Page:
Why is this the case? In a 1992 Modern Language Association conference paper, Charles Bernstein suggests an answer. He says a focus on one particular aspect within any frame of reference diverts attention from others. He calls this situation "frame lock," based on Erving Goffman's "frame analysis."
Bernstein says Goffman calls the overlooked features the "disattend track" and notes, "within text-bound literary studies, the disattend track may include such features as the visual representation of the language as well as its acoustic structure" (Bernstein).
I suggest that we might substitute sound for Bernstein's term "acoustic structure."
Kenneth Sherwood, in a presentation delivered at the 2008 ELO conference in Vancouver, Washington, entitled "From Audio Black to Artful Noises: Looking at Sound in Electronic Literature," suggests several disattend tracks within the various forms of electronic literature then archived by the ELO. These include "the meditation on listening and indeterminacy of Stuart Moulthrop's Radio Salience and [Reiner] Strasser and [Alan] Sondheim's 'Dawn'; the foregrounding of sound-track in Young-Hae Chang's pseudo-filmic flash poems, the adoption of 'edit to the beat' techniques of MTV and television commercials in [Giselle] Beiguelman's Code Movie 1; the privileging of audio in the remix rhythms in Babel [Chris Joseph] and Esha's Urbanalities; the witty, instrumental score for the kinetic word ballet of [Robert] Kendall's Faith; the user-driven audio collages of [Maria] Mencia's Birds Singing Other Birds' Songs and [Jim] Andrew's Nio; the triggered, synthetic sound of [Damien Everett and Melinda] Rackham's carrier (becoming symborg); and the ambient drone and crackle accompanying [Jenny Weight] Geniwate's [and Brian Kim Stefan's] Generative Poetry" (Sherwood 2008).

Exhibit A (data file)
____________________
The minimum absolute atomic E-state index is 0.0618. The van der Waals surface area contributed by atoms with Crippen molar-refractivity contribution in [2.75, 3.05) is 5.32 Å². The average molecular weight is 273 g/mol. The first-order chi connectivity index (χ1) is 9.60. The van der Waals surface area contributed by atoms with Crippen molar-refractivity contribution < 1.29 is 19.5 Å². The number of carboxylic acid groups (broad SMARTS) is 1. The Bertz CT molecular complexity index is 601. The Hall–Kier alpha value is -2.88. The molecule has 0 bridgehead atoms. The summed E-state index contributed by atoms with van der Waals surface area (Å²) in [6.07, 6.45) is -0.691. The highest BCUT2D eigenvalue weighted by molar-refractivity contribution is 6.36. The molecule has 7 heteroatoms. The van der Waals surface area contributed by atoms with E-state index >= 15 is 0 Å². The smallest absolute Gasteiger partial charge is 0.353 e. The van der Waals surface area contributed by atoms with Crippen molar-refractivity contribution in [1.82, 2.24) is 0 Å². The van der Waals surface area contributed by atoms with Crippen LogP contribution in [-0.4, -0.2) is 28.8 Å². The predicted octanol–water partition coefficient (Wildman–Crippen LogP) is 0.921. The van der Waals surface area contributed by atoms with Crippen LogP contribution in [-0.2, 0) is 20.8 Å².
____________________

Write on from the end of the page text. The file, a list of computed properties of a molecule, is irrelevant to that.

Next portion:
As Sherwood notes, sound is an important component of several works of electronic literature. And, to be fair, future works of electronic literature may use sound(s) as a central narrative element. But, currently, while digital media technologies have increased forms and opportunities for electronic literature, sound is, arguably, frequently overlooked for the visual appeal of generative text. This essay suggests sound(s) can provide a valid literary experience and might be considered, like reading and writing, fundamental in the digital narratives of electronic literature. Specifically, sound (from a variety of sources, environmental, mechanical, soundscapes, and human vocalization) provides the basis for narrative, the heart of every literary experience. Sound(s) might form the basis for new works of electronic literature.
In discussing these points, I first explore sound as the basis of literary experience, with speech being the oldest of mediums and subsumed as the content of later writing and (through printing) reading. So, although the ELO definition of electronic literature seems to predispose reading and writing, we are, though these literary activities, channeling sound(s) that provide narrative frameworks. Next, I discuss locating the text in sound. In conclusion, answering the conference theme—Chercher le Texte: Locating the text in electronic literature—I suggest that we can locate the text not (solely?) in the acts of reading and writing, but also in the act of listening.
Sound as the Basis of Literary Experience
N. Katherine Hayles, in Writing Machines, notes the examination of book culture has focused primarily on the experience of reading, rarely on the physicality of the artifact being read, or the culture(s) of reading itself. In support of this contention, even a basic perusal of literary history and/or theory suggests that following the advent of mass publication technologies, literature evolved primarily as a silent, solitary, visual experience, a personal relationship between the reader and the immersive, virtual reality of an imaginary world evoked by words printed and preserved on the pages of books. The literary experience is characterized predominately by reading and writing, replacing the aural with the visual as the primary sensory input. What has been lost of the literary experience by shunting the aural to the sidelines?